Black History is World History. Speaker – Daniel James, TU Dresden

Thursday 26th October

Join speaker Dr Daniel James for a public philosophy event titled ‘Black History is World History’, in celebration of Black History Month.

 

In the face of Hegel’s assertion that Africa had no historical significance, numerous black intellectuals have reappropriated his philosophy to challenge and reshape his ideas. One such transformative figure is historian and Marxist theorist C. L. R. James. James’s journey into Hegel’s speculative thought began with his exploration of the Haitian Revolution in “The Black Jacobins” in 1971. He saw, in Hegel’s ideas, the unfulfilled potential for African liberation. A decade later, in “Notes on Dialectics,” he revisited this thought, intertwining it with Hegelian dialectics to reinterpret the history of the labor movement. This talk delves into how James’s Hegel-inspired perspective on world history retroactively influences his portrayal of the Haitian Revolution. His account already serves as a paradigm for his worldview. James posits the Haitian Revolution as a world-historical event that transcends its French counterpart, universalizing the Enlightenment’s freedom ideal beyond Europe. In doing so, he subverts Hegel by positioning the struggles and triumphs of African descendants at the forefront of global development, rewriting the narrative of freedom’s evolution by placing black quests for universal liberty at its core. Black history is, undeniably, world history.

About the speaker

Dr Daniel James teaches philosophy at Technische Universität Dresden. His research focuses on classical German philosophy (especially Hegel), social philosophy (especially the philosophy of race), and the philosophy of social science. He is also interested in Africana and feminist philosophy, as well as in Marx and Marxism. His forthcoming monograph Hegel and Colonialism (co-authored with Franz Knappik) investigates racism and colonialism in Hegel’s philosophy. He has done empirical work to investigate how talk and thought about ‘race’ and ‘Rasse’ differ in the United States and Germany. He is also exploring how a conception of racism in terms of racialization (as opposed to race) can account for structural racism, with a focus on the European context.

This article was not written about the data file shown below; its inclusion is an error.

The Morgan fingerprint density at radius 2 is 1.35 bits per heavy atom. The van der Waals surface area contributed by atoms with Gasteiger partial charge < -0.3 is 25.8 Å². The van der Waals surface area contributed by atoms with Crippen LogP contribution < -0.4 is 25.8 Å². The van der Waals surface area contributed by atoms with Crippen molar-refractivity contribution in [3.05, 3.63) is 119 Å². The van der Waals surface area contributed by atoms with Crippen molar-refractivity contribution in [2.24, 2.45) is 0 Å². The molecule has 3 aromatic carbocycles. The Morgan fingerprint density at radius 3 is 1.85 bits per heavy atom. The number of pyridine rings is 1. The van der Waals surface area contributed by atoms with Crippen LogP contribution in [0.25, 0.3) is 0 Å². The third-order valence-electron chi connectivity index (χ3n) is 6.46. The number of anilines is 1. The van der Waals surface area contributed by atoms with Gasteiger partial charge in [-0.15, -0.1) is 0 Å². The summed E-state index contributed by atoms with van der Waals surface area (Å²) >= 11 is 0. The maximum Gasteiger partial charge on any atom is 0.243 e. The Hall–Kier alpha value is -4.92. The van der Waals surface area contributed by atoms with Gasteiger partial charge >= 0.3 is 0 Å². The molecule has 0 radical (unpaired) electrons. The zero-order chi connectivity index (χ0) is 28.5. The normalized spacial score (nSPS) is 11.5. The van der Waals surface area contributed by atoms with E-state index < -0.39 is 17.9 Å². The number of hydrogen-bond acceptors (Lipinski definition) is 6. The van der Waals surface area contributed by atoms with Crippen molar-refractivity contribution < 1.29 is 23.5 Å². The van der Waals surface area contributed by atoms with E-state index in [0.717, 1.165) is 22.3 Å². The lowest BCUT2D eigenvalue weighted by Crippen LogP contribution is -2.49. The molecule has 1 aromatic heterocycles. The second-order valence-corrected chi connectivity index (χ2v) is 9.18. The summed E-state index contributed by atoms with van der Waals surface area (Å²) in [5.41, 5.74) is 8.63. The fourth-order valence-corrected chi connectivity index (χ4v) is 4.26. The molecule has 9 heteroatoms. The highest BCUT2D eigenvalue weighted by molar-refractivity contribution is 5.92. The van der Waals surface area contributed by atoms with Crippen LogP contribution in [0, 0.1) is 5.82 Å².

The public philosophy event is organized to celebrate Black History Month. It is kindly sponsored by the Royal Institute of Philosophy. UCL Philosophy is a local partner of the Royal Institute of Philosophy. The event is organized in collaboration with the UCL Sarah Park Remond Centre for the Study for the Study of Racism and Racialisation and the EDI team of UCL Arts & Humanities.

There will be light refreshments after the event. Everyone is warmly welcome.

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